The African Queen

The African Queen

“Nature, Mr. Allnut, is what we are put on this earth to rise above.”

In the classic era of cinema, female characters had an interesting but disappointing trait: they relied on the male characters to move the plot along. Though there were some strong female characters in the 30s and 40s, they were usually portrayed as less capable than the males, and the plot usually didn’t go anywhere until the males got involved. In most movies of that era, the females were also very dependent on the males. (I know there will undoubtedly be some exceptions, but this was the norm.) This era started to die off in the 50s (although traces of it can still be seen today), and for that, we owe a huge debt of gratitude to the 1951 movie The African Queen. Directed by John Huston (The Maltese Falcon, The Treasure of the Sierra Madre) and starring Katherine Hepburn and Humphrey Bogart, this is a movie that not only defined the romantic adventure genre (Romancing the Stone and Pirates of the Caribbean are modern derivatives), but it also showed that a female lead who is in every way her male co-star’s equal can make for a successful film.

Continue reading “The African Queen”

Superbad

Superbad

“Hawaii. All right, that’s good. That’s hard to trace, I guess. Wait… you changed your name to… McLovin?”

Two teens go on a minor quest to score with some girls. It’s a tale as old as time, and one that’s been done to death in film. What sets Superbad apart isn’t an original idea, but excellent execution. Directed by Greg Mottola (Paul, Adventureland) and starring Michael Cera and Jonah Hill, this is a highly accurate representation of high school life, and it is hilarious. And despite its often raunchy humor, the ending is actually fairly sweet and heartwarming. This is a stand-out film in the teen genre that will be remembered as a classic.

Continue reading “Superbad”

Amelie

Amelie

“Times are hard for dreamers.”

You know Revenge of the Nerds? Amelie is Revenge of the Emotional Introverts. Directed by Jean-Pierre Jeunet (Delicatessen, The City of Lost Children) and starring Audrey Tatou and Mathieu Kassovitz, it’s a film of immense beauty and feeling, and the story it tells gratifies the soul. The movie, like the title character, fixates on the little things that bring people joy and seeks to bring joy to everyone. It’s definitely more of a feeling movie than a thinking movie, but it’s done so masterfully that it brings out the romantic in everyone.

Continue reading “Amelie”

Back to the Future

Back to the Future

“Yeah, well, history is gonna change.”

Back to the Future was, and still is, a cultural icon. Written and directed by Robert Zemeckis (Forrest Gump, Who Framed Roger Rabbit?) and starring Michael J. Fox, Christopher Lloyd, and Lea Thompson, Back to the Future brought time travel from the deep recesses of science fiction into the mainstream spotlight. Although The Terminator had dabbled in time travel just the year before and a few other major movies had sent people forward in time, no other mainstream movie had dealt with things like a time paradox—let alone in a way that made sense to virtually every viewer. Back to the Future made this hard science fiction concept cool and fun and brought it into the common vernacular. Many time travel movies since then owe part of their success to this groundbreaking movie.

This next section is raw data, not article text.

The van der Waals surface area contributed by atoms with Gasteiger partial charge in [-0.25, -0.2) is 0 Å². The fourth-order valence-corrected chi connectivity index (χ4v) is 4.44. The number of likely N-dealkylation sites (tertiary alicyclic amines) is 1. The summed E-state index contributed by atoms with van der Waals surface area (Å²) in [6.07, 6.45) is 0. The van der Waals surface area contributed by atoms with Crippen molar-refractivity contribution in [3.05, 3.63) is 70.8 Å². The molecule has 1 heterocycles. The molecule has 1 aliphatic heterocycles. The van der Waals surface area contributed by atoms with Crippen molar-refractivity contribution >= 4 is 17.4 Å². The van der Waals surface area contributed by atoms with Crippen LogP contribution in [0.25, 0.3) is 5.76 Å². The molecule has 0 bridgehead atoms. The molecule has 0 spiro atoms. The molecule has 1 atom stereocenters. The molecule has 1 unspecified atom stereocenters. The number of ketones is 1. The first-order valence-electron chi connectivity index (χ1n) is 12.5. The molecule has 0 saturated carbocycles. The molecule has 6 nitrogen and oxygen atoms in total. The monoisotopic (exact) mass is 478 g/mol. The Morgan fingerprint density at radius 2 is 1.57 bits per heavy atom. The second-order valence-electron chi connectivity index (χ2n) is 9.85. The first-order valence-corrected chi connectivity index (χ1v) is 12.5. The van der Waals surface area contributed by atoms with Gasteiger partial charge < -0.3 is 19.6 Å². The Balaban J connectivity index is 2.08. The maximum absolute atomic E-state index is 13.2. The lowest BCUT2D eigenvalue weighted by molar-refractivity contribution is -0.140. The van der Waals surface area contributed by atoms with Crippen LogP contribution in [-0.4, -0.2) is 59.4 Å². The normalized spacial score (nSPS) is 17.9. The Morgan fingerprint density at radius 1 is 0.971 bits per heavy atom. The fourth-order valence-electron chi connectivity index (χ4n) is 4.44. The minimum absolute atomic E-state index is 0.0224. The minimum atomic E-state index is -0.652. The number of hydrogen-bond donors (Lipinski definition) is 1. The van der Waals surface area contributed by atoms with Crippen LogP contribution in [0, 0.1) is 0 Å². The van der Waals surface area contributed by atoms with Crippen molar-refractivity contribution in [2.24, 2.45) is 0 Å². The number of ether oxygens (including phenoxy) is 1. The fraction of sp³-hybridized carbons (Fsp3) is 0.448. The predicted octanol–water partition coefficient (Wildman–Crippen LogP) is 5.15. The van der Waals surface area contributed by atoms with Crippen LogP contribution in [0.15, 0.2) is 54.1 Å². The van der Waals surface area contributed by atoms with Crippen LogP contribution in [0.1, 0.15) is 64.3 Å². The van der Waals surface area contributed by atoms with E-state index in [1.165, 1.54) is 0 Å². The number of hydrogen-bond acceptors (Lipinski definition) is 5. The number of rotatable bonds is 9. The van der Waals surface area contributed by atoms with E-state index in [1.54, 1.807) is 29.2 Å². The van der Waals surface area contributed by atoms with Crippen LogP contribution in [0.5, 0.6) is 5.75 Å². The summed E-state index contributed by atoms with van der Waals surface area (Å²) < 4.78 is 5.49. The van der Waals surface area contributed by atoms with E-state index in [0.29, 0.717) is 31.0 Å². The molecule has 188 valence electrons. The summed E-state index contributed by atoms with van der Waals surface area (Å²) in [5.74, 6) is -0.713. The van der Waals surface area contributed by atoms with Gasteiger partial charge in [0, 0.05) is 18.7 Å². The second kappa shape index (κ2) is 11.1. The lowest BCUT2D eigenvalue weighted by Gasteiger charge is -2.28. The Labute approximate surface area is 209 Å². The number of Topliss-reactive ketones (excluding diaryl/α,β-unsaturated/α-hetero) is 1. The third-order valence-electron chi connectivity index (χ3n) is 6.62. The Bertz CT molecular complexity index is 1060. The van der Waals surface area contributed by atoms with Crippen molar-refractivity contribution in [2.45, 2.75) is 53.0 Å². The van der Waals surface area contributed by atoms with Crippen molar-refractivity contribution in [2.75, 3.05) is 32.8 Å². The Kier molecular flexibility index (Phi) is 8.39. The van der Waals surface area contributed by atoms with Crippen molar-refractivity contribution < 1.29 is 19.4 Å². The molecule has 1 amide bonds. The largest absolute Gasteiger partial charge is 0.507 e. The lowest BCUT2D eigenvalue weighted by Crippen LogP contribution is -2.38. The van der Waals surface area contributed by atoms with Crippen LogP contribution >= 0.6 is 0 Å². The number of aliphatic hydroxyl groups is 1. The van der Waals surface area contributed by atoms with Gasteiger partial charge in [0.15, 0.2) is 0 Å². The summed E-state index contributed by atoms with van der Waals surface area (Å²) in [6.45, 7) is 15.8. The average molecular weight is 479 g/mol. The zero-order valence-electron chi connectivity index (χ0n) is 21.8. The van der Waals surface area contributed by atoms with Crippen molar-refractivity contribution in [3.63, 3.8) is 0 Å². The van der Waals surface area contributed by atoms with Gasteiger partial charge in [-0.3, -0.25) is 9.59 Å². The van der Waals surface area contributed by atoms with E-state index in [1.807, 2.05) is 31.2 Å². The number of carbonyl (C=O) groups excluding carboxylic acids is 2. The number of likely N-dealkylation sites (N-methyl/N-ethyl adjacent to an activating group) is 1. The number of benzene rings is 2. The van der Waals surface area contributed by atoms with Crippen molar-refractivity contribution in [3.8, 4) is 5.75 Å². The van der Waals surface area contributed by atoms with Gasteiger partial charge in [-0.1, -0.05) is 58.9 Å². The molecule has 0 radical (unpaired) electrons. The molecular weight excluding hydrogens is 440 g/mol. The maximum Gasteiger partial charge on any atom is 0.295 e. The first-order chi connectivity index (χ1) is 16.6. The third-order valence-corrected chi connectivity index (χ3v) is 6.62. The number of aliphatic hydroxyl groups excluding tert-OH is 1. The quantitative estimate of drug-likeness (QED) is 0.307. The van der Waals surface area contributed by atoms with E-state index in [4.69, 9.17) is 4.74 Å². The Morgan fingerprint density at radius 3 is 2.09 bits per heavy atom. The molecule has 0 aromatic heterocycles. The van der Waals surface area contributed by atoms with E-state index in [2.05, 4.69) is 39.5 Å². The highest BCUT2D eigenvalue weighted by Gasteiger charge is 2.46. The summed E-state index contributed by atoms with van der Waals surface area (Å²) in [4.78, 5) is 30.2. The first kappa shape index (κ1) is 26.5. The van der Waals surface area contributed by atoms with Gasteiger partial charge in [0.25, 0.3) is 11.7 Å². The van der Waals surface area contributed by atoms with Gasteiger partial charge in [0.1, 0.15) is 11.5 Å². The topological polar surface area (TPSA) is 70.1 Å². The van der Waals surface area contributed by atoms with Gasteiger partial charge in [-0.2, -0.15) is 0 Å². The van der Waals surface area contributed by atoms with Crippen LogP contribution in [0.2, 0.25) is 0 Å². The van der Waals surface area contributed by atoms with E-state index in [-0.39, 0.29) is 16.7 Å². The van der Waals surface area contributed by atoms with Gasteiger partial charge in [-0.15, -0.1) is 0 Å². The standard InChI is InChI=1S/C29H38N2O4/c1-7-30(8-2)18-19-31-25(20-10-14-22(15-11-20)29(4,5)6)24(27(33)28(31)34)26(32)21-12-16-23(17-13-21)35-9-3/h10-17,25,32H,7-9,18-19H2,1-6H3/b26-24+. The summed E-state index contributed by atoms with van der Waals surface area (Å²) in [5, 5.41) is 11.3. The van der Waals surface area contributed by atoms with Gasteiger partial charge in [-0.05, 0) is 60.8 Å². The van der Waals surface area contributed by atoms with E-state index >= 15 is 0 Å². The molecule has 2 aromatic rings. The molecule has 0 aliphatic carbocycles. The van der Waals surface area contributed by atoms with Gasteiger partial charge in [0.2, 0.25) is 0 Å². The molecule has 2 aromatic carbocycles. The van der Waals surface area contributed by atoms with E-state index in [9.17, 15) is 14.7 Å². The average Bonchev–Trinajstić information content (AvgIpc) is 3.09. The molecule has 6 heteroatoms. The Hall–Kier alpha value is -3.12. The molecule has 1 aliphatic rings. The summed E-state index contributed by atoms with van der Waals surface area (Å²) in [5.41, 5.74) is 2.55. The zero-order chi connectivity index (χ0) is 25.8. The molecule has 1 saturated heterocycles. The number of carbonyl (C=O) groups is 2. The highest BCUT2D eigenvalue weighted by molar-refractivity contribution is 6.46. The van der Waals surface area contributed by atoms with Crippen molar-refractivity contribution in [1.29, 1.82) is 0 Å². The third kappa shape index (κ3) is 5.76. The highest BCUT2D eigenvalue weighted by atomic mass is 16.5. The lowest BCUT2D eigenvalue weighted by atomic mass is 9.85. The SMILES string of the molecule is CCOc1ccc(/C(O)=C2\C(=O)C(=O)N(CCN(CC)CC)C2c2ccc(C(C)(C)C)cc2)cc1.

Continue reading “Back to the Future”

The Princess Bride

The Princess Bride

“Have fun storming the castle!”

The Princess Bride, directed by Rob Reiner (The Wolf of Wall Street, This is Spinal Tap), is a romantic comedy-adventure that’s quite unlike any other movie out there. It’s simultaneously a fairytale and a parody of a fairytale, and it excels at each. While other movies, like Shrek, have tried to walk this line, I can’t think of any that balance the two so expertly as this one.

Continue reading “The Princess Bride”

O Brother, Where Art Thou?

O Brother, Where Art Thou?

“Pete, it’s a fool that looks for logic in the chambers of the human heart.”

O Brother, Where Art Thou, directed by the Coen Brothers (True Grit, No Country for Old Men) and starring George Clooney, John Turturro, and Tim Blake Nelson, feels a bit like a modern fairy tale. Right from the start, it feels like it’s a completely different world, even though it’s set in the Depression-era American South. As in the quote above, this movie is firmly rooted in the realm of the human heart. Don’t expect the plot to shoot you in a logical straight line from point A to point B. It’s more about the journey than the destination. Clever writing, acerbic wit, and immersive art direction elevate this from old-fashioned camp and make the journey a fun one.

Continue reading “O Brother, Where Art Thou?”

Stand By Me

 

Stand By Me

“I never had any friends later on like the ones I had when I was twelve. Jesus, does anyone?”

That closing line is the perfect ending for Stand By Me. Directed by Rob Reiner (This is Spinal Tap, The Princess Bride) and featuring future stars like Wil Wheaton, Corey Feldman, and even Kiefer Sutherland, the story is told by an adult reminiscing about what he eventually realized was a defining moment in his life. It leaves you thinking about similar moments in your life: moments that stick with you, but you can’t put your finger on why until years later, when you realize that they’ve made you into the person that you are.

Continue reading “Stand By Me”